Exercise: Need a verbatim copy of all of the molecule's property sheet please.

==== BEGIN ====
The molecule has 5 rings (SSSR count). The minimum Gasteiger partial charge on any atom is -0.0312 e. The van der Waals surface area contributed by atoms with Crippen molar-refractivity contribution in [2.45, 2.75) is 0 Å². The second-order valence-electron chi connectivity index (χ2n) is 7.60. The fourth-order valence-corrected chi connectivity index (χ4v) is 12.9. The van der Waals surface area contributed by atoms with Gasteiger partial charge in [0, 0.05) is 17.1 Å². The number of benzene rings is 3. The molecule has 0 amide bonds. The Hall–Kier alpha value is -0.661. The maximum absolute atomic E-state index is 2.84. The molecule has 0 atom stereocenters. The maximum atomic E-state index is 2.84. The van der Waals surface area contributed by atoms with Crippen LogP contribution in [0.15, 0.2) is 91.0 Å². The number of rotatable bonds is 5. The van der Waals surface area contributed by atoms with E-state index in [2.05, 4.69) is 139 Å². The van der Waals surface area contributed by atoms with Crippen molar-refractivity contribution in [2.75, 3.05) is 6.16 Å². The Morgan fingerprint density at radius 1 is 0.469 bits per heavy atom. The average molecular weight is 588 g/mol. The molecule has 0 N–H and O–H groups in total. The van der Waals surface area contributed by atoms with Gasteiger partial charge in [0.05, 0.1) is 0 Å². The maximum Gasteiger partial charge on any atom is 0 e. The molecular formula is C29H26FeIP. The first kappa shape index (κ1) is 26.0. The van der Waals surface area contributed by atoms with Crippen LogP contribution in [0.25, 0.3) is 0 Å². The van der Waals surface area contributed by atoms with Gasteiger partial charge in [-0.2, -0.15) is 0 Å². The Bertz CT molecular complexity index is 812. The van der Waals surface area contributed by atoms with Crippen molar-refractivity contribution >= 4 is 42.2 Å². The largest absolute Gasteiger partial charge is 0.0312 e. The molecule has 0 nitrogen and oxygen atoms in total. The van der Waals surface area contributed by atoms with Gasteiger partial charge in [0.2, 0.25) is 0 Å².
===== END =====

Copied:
The molecule has 5 rings (SSSR count). The minimum Gasteiger partial charge on any atom is -0.0312 e. The van der Waals surface area contributed by atoms with Crippen molar-refractivity contribution in [2.45, 2.75) is 0 Å². The second-order valence-electron chi connectivity index (χ2n) is 7.60. The fourth-order valence-corrected chi connectivity index (χ4v) is 12.9. The van der Waals surface area contributed by atoms with Gasteiger partial charge in [0, 0.05) is 17.1 Å². The number of benzene rings is 3. The molecule has 0 amide bonds. The Hall–Kier alpha value is -0.661. The maximum absolute atomic E-state index is 2.84. The molecule has 0 atom stereocenters. The maximum atomic E-state index is 2.84. The van der Waals surface area contributed by atoms with Crippen LogP contribution in [0.15, 0.2) is 91.0 Å². The number of rotatable bonds is 5. The van der Waals surface area contributed by atoms with E-state index in [2.05, 4.69) is 139 Å². The van der Waals surface area contributed by atoms with Crippen molar-refractivity contribution in [2.75, 3.05) is 6.16 Å². The Morgan fingerprint density at radius 1 is 0.469 bits per heavy atom. The average molecular weight is 588 g/mol. The molecule has 0 N–H and O–H groups in total. The van der Waals surface area contributed by atoms with Gasteiger partial charge in [0.05, 0.1) is 0 Å². The maximum Gasteiger partial charge on any atom is 0 e. The molecular formula is C29H26FeIP. The first kappa shape index (κ1) is 26.0. The van der Waals surface area contributed by atoms with Crippen LogP contribution in [0.25, 0.3) is 0 Å². The van der Waals surface area contributed by atoms with Gasteiger partial charge in [-0.2, -0.15) is 0 Å². The Bertz CT molecular complexity index is 812. The van der Waals surface area contributed by atoms with Crippen molar-refractivity contribution >= 4 is 42.2 Å². The largest absolute Gasteiger partial charge is 0.0312 e. The molecule has 0 nitrogen and oxygen atoms in total. The van der Waals surface area contributed by atoms with Gasteiger partial charge in [0.2, 0.25) is 0 Å².